Red Heat

Dir: Walter Hill, 1988


By 1988, Arnold Schwarzenegger was the undisputed king of action movies. It’s worth remembering that Sylvester Stallone had made some clunkers with his non-action films such as Over The Top.

Red Heat allowed the former Mr. universe to display more of his acting chops rather than just muscle (although, there is still plenty of that).

Russian police captain Ivan Danko (Schwarzenegger) travels to Chicago to apprehend high profile Georgian cocaine dealer and murderer, Viktor Rostavili (Ed O’Ross).

On arrival, he is escorted by Detective Sergeant Art Ridzik (James Belushi) but after Rostavili is sprung, the two unlikely partners ruffle feathers and turn Chicago upside down to bring the Georgian to justice.
Continuing the trend of buddy movies, Red Heat is an action comedy much in the same vein as director Hill’s earlier 48 HRS; two chalk and cheese characters are forced to spend time together.

Whereas the Eddie Murphy and Nick Nolte vehicle was billed primarily as a comedy, this outing is more action based with injections of comedy, courtesy of Belushi as the wisecracking cynical slob.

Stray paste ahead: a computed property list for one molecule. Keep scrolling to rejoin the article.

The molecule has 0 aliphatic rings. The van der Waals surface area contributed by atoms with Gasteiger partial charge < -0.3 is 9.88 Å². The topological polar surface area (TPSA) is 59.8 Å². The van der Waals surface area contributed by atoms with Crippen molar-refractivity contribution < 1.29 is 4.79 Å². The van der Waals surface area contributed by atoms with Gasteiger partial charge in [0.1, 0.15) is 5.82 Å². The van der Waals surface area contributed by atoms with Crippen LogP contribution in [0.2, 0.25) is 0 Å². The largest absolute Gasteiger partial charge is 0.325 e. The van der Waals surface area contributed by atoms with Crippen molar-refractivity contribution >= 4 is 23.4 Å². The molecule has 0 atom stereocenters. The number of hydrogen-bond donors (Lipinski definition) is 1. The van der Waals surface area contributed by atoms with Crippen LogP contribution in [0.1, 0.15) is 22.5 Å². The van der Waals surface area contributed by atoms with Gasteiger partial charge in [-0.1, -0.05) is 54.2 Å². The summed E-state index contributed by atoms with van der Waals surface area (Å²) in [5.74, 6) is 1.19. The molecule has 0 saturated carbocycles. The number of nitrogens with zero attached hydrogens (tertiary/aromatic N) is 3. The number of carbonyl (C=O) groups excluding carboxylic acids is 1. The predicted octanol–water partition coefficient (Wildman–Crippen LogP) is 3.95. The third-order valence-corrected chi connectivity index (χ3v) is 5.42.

However, the brother of the late John Belushi doesn’t fit the film. The cracks aren’t wise, nor or are they particularly funny, aside from the odd quip. Belushi is a fair actor in his own right, but an action film isn’t suited to him.

Red Heat could have been a much more successful film had it been played as a straight action movie. The scenes are there and the Austrian Oak delivers what’s needed but the comedy and Belushi’s presence unbalance the piece as a whole.

Amusingly, the film has a reputation for being slightly homoerotic. Opening in a Russian spa/baths/sauna/gymnasium or whatever, director Hill treats the audience to lingering close-up’s of heavily muscled men, Arnie’s bare arse and two blokes wrestling in the snow! Even the computer game, released for the Commodore Amiga got in on the act:

Maybe it’s just me, but…seriously?!

In all fairness, they’re only minor quibbles as the film is enjoyable and Schwarzenegger supplies plenty of entertainment, although his Russian accent is a bit suspect.

Fun, but unoriginal, Red Heat offers a pleasurable, if not forgettable, ride that is worth your time.


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